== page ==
by Alan R. Rudnick for The Christian Citizen
This pandemic has changed our routines for work, school, play, and this Advent and Christmas, our churches will not be exempt from the coronavirus disruption. Some states have enacted strict in-person gathering rules, which has hit churches particularly hard. Here in New York State, some churches are now in COVID-19 hot zones, where in-person gatherings are limited to 25 people or less. Some churches cannot meet at all. Nationwide, many churches have opted for online-only gatherings. Advent and Christmas are usually times when we see more than the usual number of people coming through the church’s doors, and rising COVID-19 case counts have left church leadership anxious about Advent and Christmas.
What is the church to do when Christians look towards the church for one of the most active times on the Christian calendar during a pandemic?
This year, at least, the answer may not be to look to the physical church building but to pivot upon the perspective of the location of the center of religious expression of Advent and Christmas.
Traditionally, in Protestantism, the physical church building is the center of religious life, ceremony, study, fellowship, worship, and prayer. The church building or its sanctuary will never be replaced as the center of religious activity for Christians; however, because of public health concerns, the practices of Christianity cannot currently take place in a church for thousands of congregations. Instead, during the pandemic, Christians must seek an ancient location for worship, connection, faith, study, and prayer: the home.
Within ancient Christianity, the home or, more specifically, the Christian home was a place for faith expression. We read in the book of Acts and in the New Testament epistles, that the Christian home served as a place for fellowship, community, worship, prayer, learning, and celebration during a time of Roman oppression. In Acts chapter two, the community of early believers not only met in the temple but also gathered in homes: “breaking bread in their homes, they received their food with glad and generous hearts” (Acts 2:46 ESV). Earlier in the Gospels, Jesus and the disciples met in an “upper room” of a house for the Last Supper, which we Christians commemorate as Holy Communion. Christianity spread through homes as Saint Paul mentions in his first letter to the Corinthians: “The churches of Asia send you greetings. Aquila and Prisca, together with the church in their house, send you hearty greetings in the Lord” (1 Corinthians 16:19 ESV). Romans 16 references Christians gathering in a home for Christian worship and fellowship. For the first 300 years of Christianity, our faith thrived in homes until the Edict of Milan in 313 CE allowed Christians to meet publicly and build worship spaces.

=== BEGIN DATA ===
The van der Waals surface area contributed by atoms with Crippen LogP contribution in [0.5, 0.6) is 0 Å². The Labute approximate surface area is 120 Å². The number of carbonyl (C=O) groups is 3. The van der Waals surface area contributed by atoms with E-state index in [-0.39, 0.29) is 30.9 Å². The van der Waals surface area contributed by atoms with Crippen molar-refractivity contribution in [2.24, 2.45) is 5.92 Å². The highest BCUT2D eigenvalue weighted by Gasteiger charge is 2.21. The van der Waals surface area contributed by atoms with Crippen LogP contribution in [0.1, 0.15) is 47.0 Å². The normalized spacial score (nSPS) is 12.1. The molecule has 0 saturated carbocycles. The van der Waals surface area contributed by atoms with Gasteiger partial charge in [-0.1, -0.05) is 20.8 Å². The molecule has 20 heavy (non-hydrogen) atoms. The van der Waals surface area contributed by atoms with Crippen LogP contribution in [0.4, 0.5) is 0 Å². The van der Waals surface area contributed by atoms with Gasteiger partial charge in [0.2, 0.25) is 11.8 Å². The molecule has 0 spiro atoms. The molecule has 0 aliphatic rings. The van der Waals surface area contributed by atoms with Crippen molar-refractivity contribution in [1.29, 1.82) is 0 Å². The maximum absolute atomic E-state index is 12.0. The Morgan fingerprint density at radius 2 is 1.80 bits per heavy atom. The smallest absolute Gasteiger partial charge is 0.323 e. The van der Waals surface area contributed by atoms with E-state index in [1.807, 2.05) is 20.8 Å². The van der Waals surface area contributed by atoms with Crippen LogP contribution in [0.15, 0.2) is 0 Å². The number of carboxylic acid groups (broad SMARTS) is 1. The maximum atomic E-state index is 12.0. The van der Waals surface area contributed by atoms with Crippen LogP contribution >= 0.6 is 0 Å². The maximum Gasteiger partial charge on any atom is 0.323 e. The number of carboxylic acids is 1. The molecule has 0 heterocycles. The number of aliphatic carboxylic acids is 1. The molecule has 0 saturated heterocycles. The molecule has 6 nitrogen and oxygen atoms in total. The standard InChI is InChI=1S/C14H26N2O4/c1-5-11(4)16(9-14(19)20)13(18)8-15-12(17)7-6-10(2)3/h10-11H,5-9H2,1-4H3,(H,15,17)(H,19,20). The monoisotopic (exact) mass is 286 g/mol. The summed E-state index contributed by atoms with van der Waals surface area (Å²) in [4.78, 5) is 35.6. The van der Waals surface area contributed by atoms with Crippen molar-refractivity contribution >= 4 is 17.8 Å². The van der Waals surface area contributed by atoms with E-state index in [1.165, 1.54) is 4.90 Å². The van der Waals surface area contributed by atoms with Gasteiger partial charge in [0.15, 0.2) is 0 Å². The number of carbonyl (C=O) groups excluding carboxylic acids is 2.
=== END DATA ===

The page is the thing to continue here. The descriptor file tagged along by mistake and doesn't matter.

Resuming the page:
If we Christians cannot meet in a church or sanctuary during this pandemic, here are the ways that we can pivot from the local church to our homes in order to keep our Christian practices alive, vibrant, and renewed:
- Advent Candles at Home – Normally, we look forward to lighting Advent candles as part of our worship of God. If we cannot meet publicly, buy or build an Advent wreath at home. The Advent wreath does not need to be ornate or large. Individuals or families can light candles each Sunday in their home and keep candles lit to remember the expectant hope of Advent.
- Mealtimes during Advent – Each dinner during Advent, my family has a conversation about Advent, Christmas, and faith utilizing conversation cards produced by “She Reads Truth.” We have a span of age among our children in our family, and these cards feature age-appropriate teaching and questions for Advent, which helps our family focus on the meaning of Advent and Christmas.
- Decorations for Advent – In several congregations I have served in, we have participated in the Hanging of the Greens. In some communities, this is usually the time churches decorate their church for Advent. For the home, have family members join together to decorate and prepare Christmas during Advent with green trimmings, putting up a Christmas tree, singing of Advent hymns, prayers, and reading of Scripture.
- Sharing Advent with Neighbors – Believe it or not, Christmas and Easter are the two times of the year the general public is thinking about Christianity. Inviting neighbors over to your home for socially safe interactions outdoors with self-brought food or beverages can serve as a way to keep the cheer up during the Advent and Christmas season. I live in Syracuse, New York, and a fire pit during the winter is always welcomed with refreshments.
- Choirs of Angels – Singing in an enclosed space may not be the safest Advent and Christmas choral practice during this pandemic. Still, groups of people can meet socially distanced outside to sing door to door in the neighborhood to celebrate and spread the Good News of Advent and Christmas. Sheet music can be sent electronically to singers.
This pandemic has weighed heavily on our traditional plans of Advent and Christmas and required us to think creatively, but that does not mean our hope is lost. The Christian Church first started as a movement of house churches and micro-communities struggling to figure out how they can practice their faith in extremely challenging times. This year for Advent and Christmas, your church, family, or community can pivot to have a vibrant and imaginative holiday season.
The Rev. Alan Rudnick is an American Baptist minister, author and Th.D. student at La Salle University, Philadelphia. He is a former member of the board of directors for American Baptist Home Mission Societies, Board of General Ministries and Mission Council of the Cooperative Baptist Fellowship